Say to the rep, "I'll make a comment like, 'That's a fair question. Julie and I discussed this issue. She'll talk about the potential solution.'"

Julie takes it from there. If she stumbles or the call begins to go badly, you step in only when absolutely necessary. Redirect towards her as soon as possible.

Leadership

Company leaders in this situation worry about how they'll come across if they let the rep steer the meeting. Many feel the customer will perceive them as:

  • Unaware of the details
  • Abdicating responsibility
  • Not taking the problem seriously

Your presence in the meeting speaks volumes. You're listening, taking notes, participating where appropriate - and most of all - supporting a salesperson you hired and entrusted with this account. You're not running away from anything.

Debrief

Post-meeting, talk about what went on. Let the rep speak first.  Make your first comments positive. Be candid about areas needing some improvement. Help with any internal follow-up necessary to fix this problem.

Mentoring Employees

Leaders recognize, acknowledge, and develop talent. Any rep tasked with addressing and fixing a problem experiences a real learning moment. You earn their respect and loyalty.  Likely, they'll work harder for you and the organization going forward.

These rules apply when the company makes a mistake, not just the rep. If an order gets messed up, the rep should work to make it right, so as to maintain their customer relationship.

Vetting an Internal Candidate for the Sales VP Role

Last month a reader inquired about potentially promoting their current sales manager to VP of Sales. They wondered about the risks involved.

Together with my colleague Stan Davis of Standish Executive Search, I provided information about the difference between the two jobs to help them make the decision including:

  • Sales Managers - have direct supervisory responsibilities such as problem solving, running meetings and disciplinary issues.
  • Vice Presidents of Sales - take part in the leadership of the company through influencing people, enacting change, and developing and deploying talent.

Determining a sales manager's readiness and suitability for the VP role requires planning and asking impactful questions - of both the candidate and yourself.

Don't Hand Them the Job

Forget about your sales manager's tenure with the company. Disregard successes in their current role. These factors qualify them for consideration. Interview this employee for the job. Handle the process the same as if you were hiring from the outside. Hold multiple interviews over a period of weeks.

Think it Over

Prior to starting the dialogue with an internal candidate ask yourself these questions:

  • How will I structure the interview process?
  • What questions will I ask?
  • Will I have them take an assessment to determine their appropriateness for the role?
  • What questions will I ask the reps they currently manage?
  • What questions will I ask other executives in the company?
  • Which combination of factors will I use to make the final decision?
  • How will I handle the situation if I realize they aren't right for the job?
  • What will I do if they accept the job and it doesn't work out?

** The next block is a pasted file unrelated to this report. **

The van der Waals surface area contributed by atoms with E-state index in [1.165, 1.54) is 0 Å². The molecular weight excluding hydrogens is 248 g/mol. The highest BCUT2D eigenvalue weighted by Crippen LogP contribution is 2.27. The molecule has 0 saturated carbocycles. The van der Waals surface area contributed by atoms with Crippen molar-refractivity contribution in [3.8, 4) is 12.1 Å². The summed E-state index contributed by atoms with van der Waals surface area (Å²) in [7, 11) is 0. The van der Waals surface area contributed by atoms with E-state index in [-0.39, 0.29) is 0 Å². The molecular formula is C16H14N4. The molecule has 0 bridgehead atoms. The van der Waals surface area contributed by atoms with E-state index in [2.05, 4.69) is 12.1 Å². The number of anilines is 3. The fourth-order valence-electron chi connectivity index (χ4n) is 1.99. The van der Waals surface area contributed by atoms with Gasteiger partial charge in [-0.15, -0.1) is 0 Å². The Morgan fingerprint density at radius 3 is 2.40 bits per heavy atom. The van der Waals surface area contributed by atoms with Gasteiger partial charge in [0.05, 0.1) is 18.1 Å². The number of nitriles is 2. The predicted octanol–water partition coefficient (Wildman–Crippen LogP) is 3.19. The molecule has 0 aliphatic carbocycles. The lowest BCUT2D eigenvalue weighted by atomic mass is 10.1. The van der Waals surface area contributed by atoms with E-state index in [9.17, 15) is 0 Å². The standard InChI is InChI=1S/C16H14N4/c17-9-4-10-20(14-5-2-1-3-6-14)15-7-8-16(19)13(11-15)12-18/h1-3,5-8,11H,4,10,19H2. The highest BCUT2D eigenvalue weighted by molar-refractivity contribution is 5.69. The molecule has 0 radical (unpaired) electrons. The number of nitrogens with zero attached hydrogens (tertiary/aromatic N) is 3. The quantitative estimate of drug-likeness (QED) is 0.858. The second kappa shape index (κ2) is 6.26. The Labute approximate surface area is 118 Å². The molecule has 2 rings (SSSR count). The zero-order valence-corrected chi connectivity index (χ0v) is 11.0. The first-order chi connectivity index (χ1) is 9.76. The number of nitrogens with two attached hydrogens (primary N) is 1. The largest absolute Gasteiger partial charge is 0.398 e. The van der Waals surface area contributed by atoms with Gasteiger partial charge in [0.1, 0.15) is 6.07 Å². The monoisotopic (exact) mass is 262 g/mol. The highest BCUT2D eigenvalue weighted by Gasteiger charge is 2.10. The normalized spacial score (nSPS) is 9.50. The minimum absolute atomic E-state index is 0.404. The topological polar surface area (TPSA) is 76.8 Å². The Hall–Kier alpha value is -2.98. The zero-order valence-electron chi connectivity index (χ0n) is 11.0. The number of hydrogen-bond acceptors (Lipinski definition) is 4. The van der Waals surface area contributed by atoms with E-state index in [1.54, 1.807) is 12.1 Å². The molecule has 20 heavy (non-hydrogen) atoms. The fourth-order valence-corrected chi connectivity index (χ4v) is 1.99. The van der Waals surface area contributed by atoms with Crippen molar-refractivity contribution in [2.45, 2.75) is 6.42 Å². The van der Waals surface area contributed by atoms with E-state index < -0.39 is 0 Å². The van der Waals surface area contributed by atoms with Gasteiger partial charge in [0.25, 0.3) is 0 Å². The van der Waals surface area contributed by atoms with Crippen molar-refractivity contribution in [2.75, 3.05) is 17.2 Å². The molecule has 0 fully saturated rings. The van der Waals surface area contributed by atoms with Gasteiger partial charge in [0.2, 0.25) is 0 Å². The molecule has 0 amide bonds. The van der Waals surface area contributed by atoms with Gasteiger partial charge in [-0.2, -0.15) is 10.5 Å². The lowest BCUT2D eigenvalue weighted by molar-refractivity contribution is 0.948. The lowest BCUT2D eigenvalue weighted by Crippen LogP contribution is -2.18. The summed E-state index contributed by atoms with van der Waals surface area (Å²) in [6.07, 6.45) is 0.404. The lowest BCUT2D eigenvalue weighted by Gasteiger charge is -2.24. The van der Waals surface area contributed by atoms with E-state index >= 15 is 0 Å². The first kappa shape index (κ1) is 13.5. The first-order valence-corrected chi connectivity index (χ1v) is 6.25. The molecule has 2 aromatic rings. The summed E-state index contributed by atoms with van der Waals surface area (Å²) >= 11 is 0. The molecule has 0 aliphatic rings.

Answer the questions. Plan ahead. Doing so will increase your confidence level in the selection process.

Consider Other Applicants

Speak to outside candidates - especially if this role represents a new position for the company. It always helps to have multiple applicants to compare and contrast.

Bring in candidates currently in the role of VP of Sales that you know through industry or professional contacts. Speak with a recruiter to learn about other qualified individuals.  

How do outside candidates respond to your questions? Do their responses differ greatly from those of the internal candidate? If so, how? As outsiders, how might their perspective differ? Do they make up for lack of familiarity with your business with a deep understanding of the role?

If you know you need a VP of Sales and you conclude the internal candidate isn't quite ready or qualified, you have other contenders to consider.

Interview Questions

Determining a candidate's fit for the VP position involves asking the right questions. What's appropriate for this level position? Stan Davis suggests questions like these:  

  • If you could structure this job any way, how would you structure it?
  • How do you get the best and the most from people?  Please give some examples of how that's worked in the past.
  • When people fell short of the potential you expected, what did you do to turn that around? Where you couldn't turn it around, what might have made a difference?
  • If the company was launching a new product, what would you do operationally to ensure the success of that product?
  • Was there a time when you created a plan and then put it into place? What was the outcome?
  • Have you ever mentored and developed a promising employee? How did you go about that?
  • If a salesperson really messed up with a valued customer, what course of action would you take to rectify that situation?

Stan adds, "Sales managers are accustomed to keeping score through dollar volume, pieces and parts, and profitability. These questions help determine their ability to evolve from that mindset to one of leadership."

Decision Time

Whether you offer the position to an internal or external candidate, ask yourself:

  • What sort of training / coaching / professional development will I offer them?
  • What goals will I set for their first 90 days?

Final Thoughts